Hurricane outlook: the only certainty is uncertainty
First, the good news: before the 2023 Atlantic hurricane season began on June 1, forecasters reached a consensus on the outlook.
The bad news? The consensus was that no-one can say with confidence what is going to happen.
While most agree that the season is likely to be slightly below average, there was a caveat. No-one can be sure which of two climate phenomena will dictate the frequency and severity of storms.
The El Niño/Southern Oscillation (ENSO) historically dampens hurricane activity in the Atlantic and most forecasters had worked that into their models early on.
But sea temperatures, which are on track to reach 30-year highs, have the opposite effect, causing more storms of greater intensity, and no forecaster dares say with certainty whether the two factors will cancel each other out, or whether one will dominate.
Munich Re’s hurricane forecast describes it this way: “Hurricane activity is essentially influenced by two factors: the water temperature in the tropical North Atlantic and the natural climate oscillation ENSO in the Pacific.
“Current predictions for this year anticipate sea surface temperatures of up to 1°C above average during the main months of hurricane activity from August to October. Even now, temperatures in the tropical North Atlantic are showing a significant increase.
“A warmer than usual tropical North Atlantic is known to create generally more favourable conditions for the development and intensification of hurricanes. It also ensures lower air pressure and weaker trade winds, which likewise contribute to an environment favouring hurricanes.
“The second factor is the ENSO. Even though this is actually a temperature swing in the Pacific, it exerts a strong influence on extreme weather in very distant regions. After three years with La Niña conditions, which favour hurricanes, a swing to what may become a strong El Niño phase is expected in the late summer.
“El Niño years are accompanied by strong winds at high altitude over the North Atlantic. This is known as vertical wind shear, which inhibits cyclones because it literally tears storm systems apart. According to current forecasts, vertical wind shear is likely to increase to a high level during the main period of the hurricane season.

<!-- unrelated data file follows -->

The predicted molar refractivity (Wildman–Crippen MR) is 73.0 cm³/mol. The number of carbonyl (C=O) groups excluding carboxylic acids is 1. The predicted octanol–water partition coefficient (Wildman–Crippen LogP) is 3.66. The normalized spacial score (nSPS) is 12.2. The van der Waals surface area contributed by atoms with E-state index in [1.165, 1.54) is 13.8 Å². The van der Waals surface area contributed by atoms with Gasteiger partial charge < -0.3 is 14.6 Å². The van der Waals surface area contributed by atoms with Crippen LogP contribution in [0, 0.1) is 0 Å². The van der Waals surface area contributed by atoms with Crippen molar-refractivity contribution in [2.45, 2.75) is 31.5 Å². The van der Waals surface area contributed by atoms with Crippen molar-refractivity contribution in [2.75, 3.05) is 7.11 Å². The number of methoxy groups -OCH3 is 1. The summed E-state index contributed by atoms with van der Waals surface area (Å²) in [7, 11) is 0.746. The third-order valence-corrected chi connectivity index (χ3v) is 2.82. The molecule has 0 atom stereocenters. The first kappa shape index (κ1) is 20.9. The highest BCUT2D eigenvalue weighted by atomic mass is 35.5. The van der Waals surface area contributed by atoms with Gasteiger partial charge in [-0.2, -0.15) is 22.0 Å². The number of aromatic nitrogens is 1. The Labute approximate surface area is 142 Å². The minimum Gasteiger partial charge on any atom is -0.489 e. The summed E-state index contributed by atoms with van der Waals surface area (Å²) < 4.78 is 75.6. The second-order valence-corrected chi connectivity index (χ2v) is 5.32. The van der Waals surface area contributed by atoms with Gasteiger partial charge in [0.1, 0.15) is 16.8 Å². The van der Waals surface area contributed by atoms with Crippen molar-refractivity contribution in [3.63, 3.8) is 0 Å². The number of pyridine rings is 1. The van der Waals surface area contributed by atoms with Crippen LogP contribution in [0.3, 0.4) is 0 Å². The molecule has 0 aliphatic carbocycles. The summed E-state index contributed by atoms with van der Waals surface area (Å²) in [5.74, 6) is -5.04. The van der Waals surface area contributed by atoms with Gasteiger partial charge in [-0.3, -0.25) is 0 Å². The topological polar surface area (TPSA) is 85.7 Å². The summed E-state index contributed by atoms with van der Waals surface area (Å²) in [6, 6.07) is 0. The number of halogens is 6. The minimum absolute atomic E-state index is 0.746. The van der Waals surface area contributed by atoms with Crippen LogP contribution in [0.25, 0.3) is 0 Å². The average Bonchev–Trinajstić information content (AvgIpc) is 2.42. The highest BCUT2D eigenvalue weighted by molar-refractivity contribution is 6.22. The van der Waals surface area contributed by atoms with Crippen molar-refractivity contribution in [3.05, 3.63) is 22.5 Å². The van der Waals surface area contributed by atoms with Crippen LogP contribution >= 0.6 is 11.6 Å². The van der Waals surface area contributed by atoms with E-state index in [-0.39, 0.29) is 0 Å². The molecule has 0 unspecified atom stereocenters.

“Although the models are predicting a strong El Niño phase for the late summer with relative certainty, the level of hurricane activity will also depend heavily on the current high ocean temperatures. These conflicting signals make it difficult to provide a reliable forecast for this year’s hurricane season.”
A dozen storms?
Munich Re is forecasting some 12 named tropical storms in the tropical North Atlantic in the 2023 season. It says, based on an analysis of independent forecasters, that around six could develop into hurricanes, and two into major hurricanes with wind speeds in excess of 110 mph.
Colorado State University (CSU), which has been forecasting hurricanes for almost 40 years, increased its forecast for accumulated cyclone energy for the season by about a quarter, to a reading of 123 to match the 1991–2020 average.
CSU raised its forecast for named storms by one to 14, hurricanes from six to seven and major hurricanes from two to three.
It said: “While we anticipate a robust El Niño for the peak of the Atlantic hurricane season, the tropical and subtropical Atlantic have continued to anomalously warm to near-record levels.
“El Niño increases vertical wind shear in the Caribbean and tropical Atlantic, but the anomalous warmth in the tropical and subtropical Atlantic may counteract some of the typical El Niño-driven increase in vertical wind shear. The probability of US major hurricane landfall is estimated to be near the long-period average.”
Almost all late spring forecasts featured upgrades on the number of storms and their severity as the high sea temperatures became clear.
If predicting the overall nature of a hurricane season is difficult, it’s even harder to predict whether and where hurricanes will make landfall. Nonetheless, CSU is forecasting that landfall probabilities are at the historic average.
CSU sees a 43 percent chance of major hurricane landfall on the US coastline, a 21 percent chance of an east coast landfall and a 27 percent chance of a Gulf coast landfall, all matching the 140-year averages.
All forecasters agree on one thing, however. Regardless of how many hurricanes are predicted or take place, it takes only one to turn a below-average season into a catastrophic one.
“Hurricane Ian last year, with insured losses of $60 billion, illustrated that a single severe storm can push up the loss potential—irrespective of whether a large number of storms is predicted,” says Thomas Blunck of Munich Re.
“It is important to remember that predicting tropical storms is a very complex process, one that depends on a range of factors. Insurers should therefore not make decisions based solely on the expected El Niño phase.”
With the first hurricane of the season, Arlene, already on the books, no-one is letting their guard down.
But since the short-lived hurricane in the Mexican Gulf moved south before dissipating, it confirms that the most predictable thing about the 2023 hurricane season is its very unpredictability.